One of the paranoid, or perhaps not so paranoid, conspiracy theories doing the rounds is that the US Republicans manipulated election results through the use of Diebold voting machines.
I say “not so paranoid” because while I don’t accuse Diebold of committing any fraud, one of the problems with such voting machines is that they lack adequate auditing procedures.
Now computer scientists at RMIT have invented an encryption system that seems to do away with the concerns about auditing. I say “seems” because my head was spinning trying to understand what they had actually done. It is probably an explanation best experienced by seeing it in action rather than reading about it.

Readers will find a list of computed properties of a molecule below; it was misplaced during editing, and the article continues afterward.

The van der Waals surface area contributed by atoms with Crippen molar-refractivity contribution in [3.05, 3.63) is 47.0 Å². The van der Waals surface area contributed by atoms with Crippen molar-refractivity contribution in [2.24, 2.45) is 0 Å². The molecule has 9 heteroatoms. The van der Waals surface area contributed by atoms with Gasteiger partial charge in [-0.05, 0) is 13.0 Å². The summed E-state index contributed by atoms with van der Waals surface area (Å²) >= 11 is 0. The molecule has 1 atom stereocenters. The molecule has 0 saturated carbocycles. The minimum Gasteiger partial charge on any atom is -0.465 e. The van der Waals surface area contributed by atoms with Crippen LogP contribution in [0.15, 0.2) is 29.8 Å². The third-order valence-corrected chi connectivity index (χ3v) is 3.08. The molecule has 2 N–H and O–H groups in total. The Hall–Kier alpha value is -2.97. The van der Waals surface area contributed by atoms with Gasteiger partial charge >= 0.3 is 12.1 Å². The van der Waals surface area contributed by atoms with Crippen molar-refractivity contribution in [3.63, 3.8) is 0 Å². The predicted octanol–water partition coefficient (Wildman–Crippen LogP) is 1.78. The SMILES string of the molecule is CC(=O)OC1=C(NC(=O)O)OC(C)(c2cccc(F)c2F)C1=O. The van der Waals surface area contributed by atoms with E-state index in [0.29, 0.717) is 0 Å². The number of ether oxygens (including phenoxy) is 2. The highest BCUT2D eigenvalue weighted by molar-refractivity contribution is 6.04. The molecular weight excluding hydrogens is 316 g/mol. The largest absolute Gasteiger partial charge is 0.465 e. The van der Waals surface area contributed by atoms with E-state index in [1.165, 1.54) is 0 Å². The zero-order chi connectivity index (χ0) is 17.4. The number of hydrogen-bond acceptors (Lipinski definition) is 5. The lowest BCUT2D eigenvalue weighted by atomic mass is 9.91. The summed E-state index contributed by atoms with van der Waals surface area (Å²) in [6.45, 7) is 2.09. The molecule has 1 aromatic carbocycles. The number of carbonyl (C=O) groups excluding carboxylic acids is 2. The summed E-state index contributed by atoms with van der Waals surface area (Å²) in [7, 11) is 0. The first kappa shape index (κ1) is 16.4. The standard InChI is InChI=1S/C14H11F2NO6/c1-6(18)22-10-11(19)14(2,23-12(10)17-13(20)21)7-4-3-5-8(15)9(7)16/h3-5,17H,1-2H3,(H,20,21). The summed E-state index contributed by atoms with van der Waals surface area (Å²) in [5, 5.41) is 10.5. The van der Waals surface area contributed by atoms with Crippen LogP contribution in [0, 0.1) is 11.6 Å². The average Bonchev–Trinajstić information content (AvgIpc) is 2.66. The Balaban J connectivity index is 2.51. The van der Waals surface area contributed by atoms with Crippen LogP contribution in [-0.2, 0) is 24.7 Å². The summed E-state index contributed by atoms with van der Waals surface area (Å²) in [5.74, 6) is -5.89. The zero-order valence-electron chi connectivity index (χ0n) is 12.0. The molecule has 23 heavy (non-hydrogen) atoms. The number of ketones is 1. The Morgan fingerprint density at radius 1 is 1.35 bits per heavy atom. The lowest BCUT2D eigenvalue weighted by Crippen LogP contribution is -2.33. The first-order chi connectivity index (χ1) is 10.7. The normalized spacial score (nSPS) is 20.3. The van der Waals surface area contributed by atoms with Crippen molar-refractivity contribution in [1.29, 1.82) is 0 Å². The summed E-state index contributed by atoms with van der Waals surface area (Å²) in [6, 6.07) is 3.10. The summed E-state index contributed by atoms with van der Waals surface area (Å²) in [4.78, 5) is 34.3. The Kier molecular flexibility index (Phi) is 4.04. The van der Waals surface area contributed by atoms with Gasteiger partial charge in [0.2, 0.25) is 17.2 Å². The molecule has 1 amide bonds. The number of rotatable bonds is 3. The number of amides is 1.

The beauty of it seems to be that it works on probability. You can never actually link up how a particular person voted (and that includes the person who voted), but if 2 percent of people confirm their codes, then it is enough to ensure that vote tampering couldn’t have happened.
Computerised voting is something that happens in the real world mainly on computer terminals at polling booths. One of the tantalising possibilities of the Internet is that you could offer voting at home. But one of the obstacles to that is the problem of insuring the integrity of the system. Perhaps a variation on this encryption system might do part of the job.